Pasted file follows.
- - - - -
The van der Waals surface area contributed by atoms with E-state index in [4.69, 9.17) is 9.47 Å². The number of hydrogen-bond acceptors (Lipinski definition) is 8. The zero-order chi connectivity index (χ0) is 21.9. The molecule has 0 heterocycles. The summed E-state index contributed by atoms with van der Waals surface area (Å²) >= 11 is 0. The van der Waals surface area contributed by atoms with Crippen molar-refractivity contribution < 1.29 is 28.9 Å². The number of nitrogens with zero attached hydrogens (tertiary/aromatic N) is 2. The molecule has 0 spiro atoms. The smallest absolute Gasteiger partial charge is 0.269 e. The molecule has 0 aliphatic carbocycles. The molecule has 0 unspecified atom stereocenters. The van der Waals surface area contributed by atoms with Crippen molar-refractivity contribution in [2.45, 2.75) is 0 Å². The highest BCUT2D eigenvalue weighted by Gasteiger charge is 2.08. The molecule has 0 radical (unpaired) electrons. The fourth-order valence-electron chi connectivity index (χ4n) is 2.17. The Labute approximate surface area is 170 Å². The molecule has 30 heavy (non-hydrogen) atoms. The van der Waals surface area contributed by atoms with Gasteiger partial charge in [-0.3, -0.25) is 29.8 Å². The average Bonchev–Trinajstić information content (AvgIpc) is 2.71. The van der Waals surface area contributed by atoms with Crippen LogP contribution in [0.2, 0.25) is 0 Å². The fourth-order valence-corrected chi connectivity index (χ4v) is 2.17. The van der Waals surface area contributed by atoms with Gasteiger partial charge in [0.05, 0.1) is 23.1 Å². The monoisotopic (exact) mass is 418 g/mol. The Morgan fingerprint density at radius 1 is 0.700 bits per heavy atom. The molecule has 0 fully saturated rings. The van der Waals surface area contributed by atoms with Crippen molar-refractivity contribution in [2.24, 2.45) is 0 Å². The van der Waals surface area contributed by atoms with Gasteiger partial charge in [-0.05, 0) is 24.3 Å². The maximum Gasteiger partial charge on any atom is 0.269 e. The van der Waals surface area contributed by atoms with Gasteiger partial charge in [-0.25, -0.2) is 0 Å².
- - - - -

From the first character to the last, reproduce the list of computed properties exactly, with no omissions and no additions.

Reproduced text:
The van der Waals surface area contributed by atoms with E-state index in [4.69, 9.17) is 9.47 Å². The number of hydrogen-bond acceptors (Lipinski definition) is 8. The zero-order chi connectivity index (χ0) is 21.9. The molecule has 0 heterocycles. The summed E-state index contributed by atoms with van der Waals surface area (Å²) >= 11 is 0. The van der Waals surface area contributed by atoms with Crippen molar-refractivity contribution < 1.29 is 28.9 Å². The number of nitrogens with zero attached hydrogens (tertiary/aromatic N) is 2. The molecule has 0 spiro atoms. The smallest absolute Gasteiger partial charge is 0.269 e. The molecule has 0 aliphatic carbocycles. The molecule has 0 unspecified atom stereocenters. The van der Waals surface area contributed by atoms with Crippen molar-refractivity contribution in [2.45, 2.75) is 0 Å². The highest BCUT2D eigenvalue weighted by Gasteiger charge is 2.08. The molecule has 0 radical (unpaired) electrons. The fourth-order valence-electron chi connectivity index (χ4n) is 2.17. The Labute approximate surface area is 170 Å². The molecule has 30 heavy (non-hydrogen) atoms. The van der Waals surface area contributed by atoms with Gasteiger partial charge in [-0.3, -0.25) is 29.8 Å². The average Bonchev–Trinajstić information content (AvgIpc) is 2.71. The van der Waals surface area contributed by atoms with Crippen LogP contribution in [0.2, 0.25) is 0 Å². The fourth-order valence-corrected chi connectivity index (χ4v) is 2.17. The van der Waals surface area contributed by atoms with Gasteiger partial charge in [0.05, 0.1) is 23.1 Å². The monoisotopic (exact) mass is 418 g/mol. The Morgan fingerprint density at radius 1 is 0.700 bits per heavy atom. The molecule has 0 fully saturated rings. The van der Waals surface area contributed by atoms with Crippen molar-refractivity contribution in [2.24, 2.45) is 0 Å². The van der Waals surface area contributed by atoms with Gasteiger partial charge in [-0.05, 0) is 24.3 Å². The maximum Gasteiger partial charge on any atom is 0.269 e. The van der Waals surface area contributed by atoms with Gasteiger partial charge in [-0.25, -0.2) is 0 Å².